We don't have an iPhone 5 in our hands yet, so like many of you are living vicariously through the reviews of others. Those lucky enough to get about a week's early access to Apple's latest smartphone are tripping over themselves to dish out praise in write-ups and video reviews.
USA Today's Edward Baig anticipates feelings of "lust" for the new iPhone, which he says "should keep Apple at the front of the smartphone pack." Having said that, he doesn't concede the market to Apple, which he has plenty of competition from the Galaxy S III and other solid Android phones.
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Baig touted Safari searching zipping along over 4G LTE, though he warned that performance could vary once more users pile onto the network. He lauded the new 4-inch screen, which he says makes the phone feel just the right size. The iPhone 5's camera, audio and newly designed earbuds also satisfied.
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The Wall Street Journal's Walter Mossberg also gives the iPhone 5 a thumbs up, calling the iPhone the best on the market, especially given its 700,000 third-party apps.
Mossberg likes the taller iPhone 5, which he says is more natural to hold in one hand than some of the wider Android models. What's more, Apple adds a sixth row of icons to the screen for added convenience, given people are growing their must-have apps list.
The Wall Street Journal columnist concurred with USA Today's Baig that the phone is faster, in part due to the new A6 processor but also because it can access LTE networks. He says that while using the phone on LTE networks in Silicon Valley and Washington, D.C., he experienced 10 times faster download and upload speeds than experienced on 3G networks using the iPhone 4S.
One downside of the new phone is its support for Apple's own maps app, a changeover from support for Google Maps. While new turn-by-turn navigation is a plus, Mossberg writes that the Apple Maps app lacks the groundview you get from Google Maps, and dishes you off to third-party apps for some information, such as public transit routing.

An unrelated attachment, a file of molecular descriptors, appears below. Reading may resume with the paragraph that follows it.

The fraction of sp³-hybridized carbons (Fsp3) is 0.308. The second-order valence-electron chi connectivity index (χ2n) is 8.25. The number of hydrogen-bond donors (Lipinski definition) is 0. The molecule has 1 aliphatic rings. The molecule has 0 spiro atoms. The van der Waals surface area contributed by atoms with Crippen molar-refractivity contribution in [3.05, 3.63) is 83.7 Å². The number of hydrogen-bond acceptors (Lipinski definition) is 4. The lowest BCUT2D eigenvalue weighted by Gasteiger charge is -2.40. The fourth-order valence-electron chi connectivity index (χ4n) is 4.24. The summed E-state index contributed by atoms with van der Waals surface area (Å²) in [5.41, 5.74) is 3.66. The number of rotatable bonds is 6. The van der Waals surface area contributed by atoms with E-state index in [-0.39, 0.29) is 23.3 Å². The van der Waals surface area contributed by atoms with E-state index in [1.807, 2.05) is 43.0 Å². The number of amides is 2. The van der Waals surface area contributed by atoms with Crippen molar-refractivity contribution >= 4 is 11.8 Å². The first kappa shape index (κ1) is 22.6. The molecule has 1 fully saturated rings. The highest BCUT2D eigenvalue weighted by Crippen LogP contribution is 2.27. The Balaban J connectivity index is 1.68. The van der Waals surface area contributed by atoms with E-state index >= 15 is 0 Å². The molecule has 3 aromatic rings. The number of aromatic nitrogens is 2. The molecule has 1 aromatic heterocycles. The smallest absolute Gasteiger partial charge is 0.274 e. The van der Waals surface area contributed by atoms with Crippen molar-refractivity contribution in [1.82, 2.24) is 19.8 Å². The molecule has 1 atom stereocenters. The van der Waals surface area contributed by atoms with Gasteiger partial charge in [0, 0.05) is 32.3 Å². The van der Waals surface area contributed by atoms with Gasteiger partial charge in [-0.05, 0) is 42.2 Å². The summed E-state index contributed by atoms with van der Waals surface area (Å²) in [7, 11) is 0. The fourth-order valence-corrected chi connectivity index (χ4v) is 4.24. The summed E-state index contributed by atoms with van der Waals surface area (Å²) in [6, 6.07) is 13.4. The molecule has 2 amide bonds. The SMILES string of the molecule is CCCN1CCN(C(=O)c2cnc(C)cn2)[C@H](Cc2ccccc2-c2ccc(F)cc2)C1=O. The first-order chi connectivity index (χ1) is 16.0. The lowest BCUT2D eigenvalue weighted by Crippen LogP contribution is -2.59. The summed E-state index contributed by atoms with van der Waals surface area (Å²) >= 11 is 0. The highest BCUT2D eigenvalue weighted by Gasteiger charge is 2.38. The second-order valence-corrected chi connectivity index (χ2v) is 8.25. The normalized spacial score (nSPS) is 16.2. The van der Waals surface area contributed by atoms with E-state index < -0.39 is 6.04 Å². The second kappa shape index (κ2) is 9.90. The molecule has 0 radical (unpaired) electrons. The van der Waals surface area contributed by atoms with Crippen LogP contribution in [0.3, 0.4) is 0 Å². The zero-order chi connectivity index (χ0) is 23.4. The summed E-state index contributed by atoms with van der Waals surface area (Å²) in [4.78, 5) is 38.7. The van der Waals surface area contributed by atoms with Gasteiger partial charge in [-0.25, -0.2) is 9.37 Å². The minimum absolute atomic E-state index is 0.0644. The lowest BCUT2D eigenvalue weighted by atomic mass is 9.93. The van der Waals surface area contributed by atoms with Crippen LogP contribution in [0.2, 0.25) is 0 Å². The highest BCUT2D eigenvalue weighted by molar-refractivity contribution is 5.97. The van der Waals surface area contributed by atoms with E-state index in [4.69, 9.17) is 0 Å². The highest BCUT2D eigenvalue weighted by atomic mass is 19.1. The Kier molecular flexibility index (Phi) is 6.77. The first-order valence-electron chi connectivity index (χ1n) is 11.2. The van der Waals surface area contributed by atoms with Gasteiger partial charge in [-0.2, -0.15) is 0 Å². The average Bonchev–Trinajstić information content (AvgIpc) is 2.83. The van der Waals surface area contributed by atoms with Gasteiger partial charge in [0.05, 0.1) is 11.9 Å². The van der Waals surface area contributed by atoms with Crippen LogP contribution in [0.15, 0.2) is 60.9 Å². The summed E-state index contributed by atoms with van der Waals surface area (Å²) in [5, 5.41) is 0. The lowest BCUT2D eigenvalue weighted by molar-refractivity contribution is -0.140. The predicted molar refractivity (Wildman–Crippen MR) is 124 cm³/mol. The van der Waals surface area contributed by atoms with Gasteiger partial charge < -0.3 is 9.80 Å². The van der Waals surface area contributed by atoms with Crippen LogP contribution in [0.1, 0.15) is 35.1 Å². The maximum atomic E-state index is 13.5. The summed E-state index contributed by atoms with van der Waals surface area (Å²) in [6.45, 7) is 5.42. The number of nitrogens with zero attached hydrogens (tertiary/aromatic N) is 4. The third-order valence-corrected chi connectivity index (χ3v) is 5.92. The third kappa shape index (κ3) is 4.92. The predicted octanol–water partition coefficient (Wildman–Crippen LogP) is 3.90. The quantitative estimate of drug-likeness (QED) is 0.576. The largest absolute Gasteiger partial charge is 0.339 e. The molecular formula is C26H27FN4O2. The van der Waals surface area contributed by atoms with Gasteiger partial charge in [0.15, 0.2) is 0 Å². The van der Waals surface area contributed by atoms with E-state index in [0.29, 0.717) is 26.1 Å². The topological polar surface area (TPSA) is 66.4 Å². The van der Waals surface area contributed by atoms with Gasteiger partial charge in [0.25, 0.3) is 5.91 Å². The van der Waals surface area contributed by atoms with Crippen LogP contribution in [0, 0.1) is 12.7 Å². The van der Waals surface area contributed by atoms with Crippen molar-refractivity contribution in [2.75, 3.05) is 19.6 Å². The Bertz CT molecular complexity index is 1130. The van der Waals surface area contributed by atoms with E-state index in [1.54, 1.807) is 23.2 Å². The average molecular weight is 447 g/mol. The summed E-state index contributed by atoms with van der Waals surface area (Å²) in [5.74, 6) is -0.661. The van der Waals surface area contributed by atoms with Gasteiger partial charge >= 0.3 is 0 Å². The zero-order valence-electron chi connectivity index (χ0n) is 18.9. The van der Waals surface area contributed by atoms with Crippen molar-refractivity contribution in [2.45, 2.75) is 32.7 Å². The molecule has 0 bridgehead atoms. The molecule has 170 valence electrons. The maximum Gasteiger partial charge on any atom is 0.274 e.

Engadget's Tim Stevens calls the iPhone 5 "every bit the device that people were asking for when the iPhoen 4S came out."
The lightness of the phone, which is 20% lighter than the 4S, is the most noticeable physical aspect of the iPhone 5, Stevens writes. Although he also gives kudos to the screen quality, citing the higher pixel density vs. the iPhone 4S.
The most disappointing physical change is not with the phone itself, but with the Lightning adapter, which replaces the venerable 30-pin adapter on earlier iPhones and other Apple devices. Stevens says the performance is slower on activities such as syncing, and notes this isn't surprising given the technology is based on USB 2.0 rather than 3.0.
On the iOS 6/apps front, Stevens compliments Apple's Maps app, though like Mossberg is critical of its lack of public transportation directions. He finds the Passbook wallet app incomplete, but is hopeful it will become more useful as third-party apps emerge.
Macworld UK tested the iPhone 5 at the press event and came away with these thoughts: it's more comfortable/less "sharp" to hold; the screen is less susceptible to glare; and an improved camera lens for taking pictures in less than ideal circumstances (like a press conference). On the downside - that pesky $30 adapter you'll need to hook the phone to your older peripherals.
Slashgear's Vincent Nguyen writes that the physical changes to the iPhone 5, including the more resilient anodized aluminum back that replaces the glass of past models, have not "been forced for the sake of aesthetics alone." While Nguyen says he has felt a bit cramped with the smaller iPhone size vs. that of some Android phones, the slightly bigger iPhone 5 was "love at first swipe."
Apple's improved screen technology makes graphics "swim directly under the fingertop," though he says he didn't notice any big difference in touch responsiveness. The A6 processor delivered for Nguyen, who "couldn't find a single app to slow the iPhone 5 down."
Like others, Nguyen raved over the LTE connectivity, though warned pain could be ahead for those who travel internationally and could run into roaming issues with networks that aren't compatible with the Apple smartphone.
The Guardian's Charles Arthur writes that while the iPhone 5 introduction might have been met with some yawns, experiencing the actual device will perk many up. He says the phone seems to float in your hand and that you're actually touching the pixels. And perhaps overlooked: integration with iCloud is seamless, reuniting existing iPhone users who buy the new phone to all their old stuff. He also was impressed with how quickly the iPhone 5 recharges once the battery is drained.
Wrapping up the iPhone 5 lovefest, CNET headlines its photo-filled review: "Finally, the iPhone we've always wanted." The reviewer lauds the top-to-bottom design, with the main complaint about the phone being the lack of simultaneous data and voice support over AT&T and Verizon's networks (plus Apple's decision to forego near-field communications, or NFC).
CNET's Scott Stein likes the battery life, which Apple was so concerned about in earlier pre-LTE models, though does note there are more energy-efficient models out there such as the Motorola Droid Razr Maxx. He's also satisfied with the many subtle changes to the phone, including the better camera, and is not begging for more bells and whistles.